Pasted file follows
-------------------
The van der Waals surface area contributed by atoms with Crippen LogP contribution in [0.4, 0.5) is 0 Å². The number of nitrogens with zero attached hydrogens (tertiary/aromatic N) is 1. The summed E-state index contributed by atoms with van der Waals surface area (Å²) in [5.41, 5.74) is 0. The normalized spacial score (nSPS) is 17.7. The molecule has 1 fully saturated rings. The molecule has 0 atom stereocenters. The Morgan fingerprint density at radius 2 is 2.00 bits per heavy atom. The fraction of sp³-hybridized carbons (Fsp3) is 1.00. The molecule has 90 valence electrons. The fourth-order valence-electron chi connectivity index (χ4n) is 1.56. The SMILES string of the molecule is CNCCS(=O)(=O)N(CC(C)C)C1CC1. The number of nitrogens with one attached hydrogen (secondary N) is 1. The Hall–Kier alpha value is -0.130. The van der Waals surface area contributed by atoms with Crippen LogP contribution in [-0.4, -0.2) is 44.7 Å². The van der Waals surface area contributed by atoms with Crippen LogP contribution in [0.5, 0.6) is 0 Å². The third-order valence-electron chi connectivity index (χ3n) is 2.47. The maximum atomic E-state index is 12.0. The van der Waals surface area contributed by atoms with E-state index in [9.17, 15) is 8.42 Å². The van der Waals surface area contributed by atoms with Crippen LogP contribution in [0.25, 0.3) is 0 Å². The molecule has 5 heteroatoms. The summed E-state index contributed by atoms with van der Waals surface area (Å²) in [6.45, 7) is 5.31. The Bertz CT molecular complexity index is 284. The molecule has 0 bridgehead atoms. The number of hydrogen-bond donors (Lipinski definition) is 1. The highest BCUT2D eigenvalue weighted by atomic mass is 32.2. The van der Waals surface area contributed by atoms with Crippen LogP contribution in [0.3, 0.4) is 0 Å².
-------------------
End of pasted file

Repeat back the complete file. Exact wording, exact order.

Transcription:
The van der Waals surface area contributed by atoms with Crippen LogP contribution in [0.4, 0.5) is 0 Å². The number of nitrogens with zero attached hydrogens (tertiary/aromatic N) is 1. The summed E-state index contributed by atoms with van der Waals surface area (Å²) in [5.41, 5.74) is 0. The normalized spacial score (nSPS) is 17.7. The molecule has 1 fully saturated rings. The molecule has 0 atom stereocenters. The Morgan fingerprint density at radius 2 is 2.00 bits per heavy atom. The fraction of sp³-hybridized carbons (Fsp3) is 1.00. The molecule has 90 valence electrons. The fourth-order valence-electron chi connectivity index (χ4n) is 1.56. The SMILES string of the molecule is CNCCS(=O)(=O)N(CC(C)C)C1CC1. The number of nitrogens with one attached hydrogen (secondary N) is 1. The Hall–Kier alpha value is -0.130. The van der Waals surface area contributed by atoms with Crippen LogP contribution in [-0.4, -0.2) is 44.7 Å². The van der Waals surface area contributed by atoms with Crippen LogP contribution in [0.5, 0.6) is 0 Å². The third-order valence-electron chi connectivity index (χ3n) is 2.47. The maximum atomic E-state index is 12.0. The van der Waals surface area contributed by atoms with E-state index in [9.17, 15) is 8.42 Å². The van der Waals surface area contributed by atoms with Crippen LogP contribution in [0.25, 0.3) is 0 Å². The molecule has 5 heteroatoms. The summed E-state index contributed by atoms with van der Waals surface area (Å²) in [6.45, 7) is 5.31. The Bertz CT molecular complexity index is 284. The molecule has 0 bridgehead atoms. The number of hydrogen-bond donors (Lipinski definition) is 1. The highest BCUT2D eigenvalue weighted by atomic mass is 32.2. The van der Waals surface area contributed by atoms with Crippen LogP contribution in [0.3, 0.4) is 0 Å².